A 28 July World Council of Churches (WCC) webinar entitled "Reconnecting in faith with creation, land and water” explored the ways in which we tie our faith to living responsibly on earth. Participants explored together why and how a sustainable future must be based on the interdependency of the whole creation, not an anthropocentric understanding in which human beings are the dominant species.
Speakers offered practical insights into how to support life-giving agriculture as well as ensure access to clean water and dignified sanitation for all.
Author and activist Dr Maude Barlow, who is also a founding member of the Council of Canadians and co-founder of the Blue Planet Project, emphasized the importance of honoring the human right to water. “We humans have exploited the natural resources and many private corporations know that water is a scarce resource, and those who control water are going to be powerful and wealthy,” she said. “But water is a public trust and a common good and not a commodity.”
For Mervyn Abrahams, coordinator of the Pietermaritzburg Economic Justice and Dignity Group, in South Africa, the COVID-19 pandemic has shown that that food system that is based on the globalised and industrial model cannot provide access to sufficient and nutritious food for most of the world's population. “As people of Faith we have to reconsider localised food systems to meet peoples need, which can only be achieved if small scale farmers are having the access to land, water and markets”, he said.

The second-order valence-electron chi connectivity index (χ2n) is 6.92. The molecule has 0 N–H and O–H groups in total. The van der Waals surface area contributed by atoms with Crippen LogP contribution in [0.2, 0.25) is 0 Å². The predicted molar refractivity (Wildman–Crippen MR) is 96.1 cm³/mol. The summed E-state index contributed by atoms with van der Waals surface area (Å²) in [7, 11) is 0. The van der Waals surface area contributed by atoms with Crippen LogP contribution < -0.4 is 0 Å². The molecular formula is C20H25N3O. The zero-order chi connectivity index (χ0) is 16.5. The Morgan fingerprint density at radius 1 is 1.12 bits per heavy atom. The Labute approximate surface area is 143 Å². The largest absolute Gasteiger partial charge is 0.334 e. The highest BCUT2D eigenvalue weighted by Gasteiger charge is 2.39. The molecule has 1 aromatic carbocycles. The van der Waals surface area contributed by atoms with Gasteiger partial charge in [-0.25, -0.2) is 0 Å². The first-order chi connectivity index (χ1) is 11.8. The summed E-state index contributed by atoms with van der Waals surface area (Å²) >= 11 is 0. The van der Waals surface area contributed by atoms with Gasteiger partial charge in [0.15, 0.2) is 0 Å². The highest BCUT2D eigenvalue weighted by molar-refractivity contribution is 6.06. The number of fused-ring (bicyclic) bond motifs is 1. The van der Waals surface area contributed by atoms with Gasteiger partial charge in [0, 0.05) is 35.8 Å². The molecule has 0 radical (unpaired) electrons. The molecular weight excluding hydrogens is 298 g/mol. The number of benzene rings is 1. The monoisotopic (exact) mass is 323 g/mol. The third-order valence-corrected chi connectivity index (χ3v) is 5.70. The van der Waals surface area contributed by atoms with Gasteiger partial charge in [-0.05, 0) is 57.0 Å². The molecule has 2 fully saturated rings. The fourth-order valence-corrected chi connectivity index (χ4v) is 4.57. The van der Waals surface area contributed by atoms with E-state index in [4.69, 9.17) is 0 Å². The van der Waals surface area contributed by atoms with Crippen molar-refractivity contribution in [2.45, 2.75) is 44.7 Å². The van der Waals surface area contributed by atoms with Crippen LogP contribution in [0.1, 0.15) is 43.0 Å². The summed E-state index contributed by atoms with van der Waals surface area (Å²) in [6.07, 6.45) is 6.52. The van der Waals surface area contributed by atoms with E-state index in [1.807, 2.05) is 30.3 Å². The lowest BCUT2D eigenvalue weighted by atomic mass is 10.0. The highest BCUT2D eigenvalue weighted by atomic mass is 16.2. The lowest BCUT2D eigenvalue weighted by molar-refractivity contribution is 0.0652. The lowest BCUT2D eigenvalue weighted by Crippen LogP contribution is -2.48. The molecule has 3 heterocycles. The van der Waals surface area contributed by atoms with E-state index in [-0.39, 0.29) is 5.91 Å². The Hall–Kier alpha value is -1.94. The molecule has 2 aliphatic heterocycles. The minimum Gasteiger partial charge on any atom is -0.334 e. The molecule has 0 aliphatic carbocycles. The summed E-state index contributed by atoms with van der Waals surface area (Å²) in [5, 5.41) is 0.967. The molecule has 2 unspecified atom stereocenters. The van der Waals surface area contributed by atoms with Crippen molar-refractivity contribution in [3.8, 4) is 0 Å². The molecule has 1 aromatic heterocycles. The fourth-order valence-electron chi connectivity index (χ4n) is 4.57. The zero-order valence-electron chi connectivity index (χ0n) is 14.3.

The webinar is part of a series inspired by the WCC's “Roadmap for Congregations, Communities and Churches for an Economy of Life and Ecological Justice,” a resource rooted to the congregational level of churches’ engagement in ecological and economic justice.
Dr Susan L. Smith, professor of Environmental Law and director of the Certificate Program in Sustainability, College of Law, Willamette University (USA) underlined the exclusion faced by the indigenous communities around the world among other marginalized communities’ access to clean water. “There are 2.2 million people from the United States who lack access to clean water, and a majority of them are people of colour and mostly the indigenous community of Navajo nations,” she said. “They also have been a hotspot of COVID-19, since about 40% of them do not have access to clean water.”
Elina Welmiria a theologian, an alumni of WCC Eco School, and member of the Protestant Evangelical Church in [West] Timor, Indonesia, gave a youth perspective on the issues of land and water. “Unfortunately, today, simple living is a big challenge,” she said. “Consumeristic culture is a trend among young people to buy unnecessary products to show off among peers, including bottled water and fast-food which impacts our planet earth.”
During the webinar, participants celebrated the 10th anniversary of the landmark resolution adopted by the United Nations General Assembly which “recognised the right to safe and clean drinking water and sanitation as a human right that is essential for the full enjoyment of life and all human rights.